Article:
The Leica Summilux 15mm f1.7 is a high quality general-purpose prime lens for Panasonic and Olympus bodies, and one that’s also priced fairly compared to alternative options. Its focal length, equivalent to 30mm in full-frame terms, may be unique in the range, but it’s ideally-suited as a versatile walk-around lens. It’s a little wide for traditional portraits, but landscapes, architecture, even detail shots with a shallow depth of field are all comfortably within its grasp, and the optical quality is also a step-up from alternatives with a similar focal length. During my time with it, the lens rarely left my body except when I needed to try it on a different body!
The Summilux 15mm delivers high contrast images with very crisp details even with the aperture wide-open. It may not be quite as stunning as the Lecia Nocticron 42.5mm f1.2 in this regard, but it’s also a lot smaller and cheaper. There’s a small amount of vignetting and corner softness when wide open, but it reduces at f2 and is essentially gone by f2.8. What little CA is present can be easily removed in software, and any geometric distortion is automatically corrected for JPEGs and compatible RAW converters, including ACR. Crucially in my tests the Leica also out-performed the Olympus 17mm f1.8 in terms of contrast and corner sharpness. I also preferred its style of rendering out-of-focus elements with smoother bokeh and more circular specular highlights with less onion ringing. Admittedly the differences between them are minor, and I still rank the Olympus 17mm as one of my favourite all-round lenses, but if you look closely the Leica definitely enjoys an edge across the board. See my results pages for a full report.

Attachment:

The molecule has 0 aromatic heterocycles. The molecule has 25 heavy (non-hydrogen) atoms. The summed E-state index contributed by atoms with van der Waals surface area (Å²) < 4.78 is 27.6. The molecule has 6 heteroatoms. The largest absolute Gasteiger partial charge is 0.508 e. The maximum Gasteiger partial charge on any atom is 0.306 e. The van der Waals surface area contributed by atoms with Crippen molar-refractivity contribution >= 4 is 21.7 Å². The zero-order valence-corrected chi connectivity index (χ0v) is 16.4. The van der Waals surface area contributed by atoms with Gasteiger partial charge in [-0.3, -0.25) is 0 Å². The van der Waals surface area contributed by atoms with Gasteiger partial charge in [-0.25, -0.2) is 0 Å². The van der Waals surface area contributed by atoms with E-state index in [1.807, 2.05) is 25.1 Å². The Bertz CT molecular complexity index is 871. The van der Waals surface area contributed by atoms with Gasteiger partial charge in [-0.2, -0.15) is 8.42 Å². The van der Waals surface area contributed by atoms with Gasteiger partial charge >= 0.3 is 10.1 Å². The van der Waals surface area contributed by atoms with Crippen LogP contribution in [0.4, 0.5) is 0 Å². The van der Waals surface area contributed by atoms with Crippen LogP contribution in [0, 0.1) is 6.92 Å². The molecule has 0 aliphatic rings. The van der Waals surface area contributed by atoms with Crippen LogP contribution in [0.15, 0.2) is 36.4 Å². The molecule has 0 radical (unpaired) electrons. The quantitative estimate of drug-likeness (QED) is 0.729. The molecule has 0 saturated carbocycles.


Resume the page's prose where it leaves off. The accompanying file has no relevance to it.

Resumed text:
Physically the Leica 15mm is compact but equally at home on the larger DSLR-styled bodies as it is on the smallest models. I enjoyed using it as my walkaround lens on the tiny Lumix GM1 – where it also becomes one of the few lenses not to overhang the base – but also loved fitting it on the Olympus OMD EM1 where I could exploit the body’s built-in stabilization.
Olympus 17mm f1.8 vs Leica 15mm f1.7
There are several primes to choose from in the semi-wide section of the Micro Four Thirds catalogue, but arguably the biggest rival for the Leica Summilux 15mm f1.7 is the Olympus 17mm f1.8.
Both share similar dimensions and weights, but are styled quite differently. The Olympus tapers slightly towards the end, making it look a little smaller than the Leica which has a more consistent barrel thickness. One important difference for owners of the Lumix GM1 though is the Olympus barrel protrudes fractionally below the base of the body, which causes problems when mounting on a tripod. The Leica lens though is a perfect match for the GM1.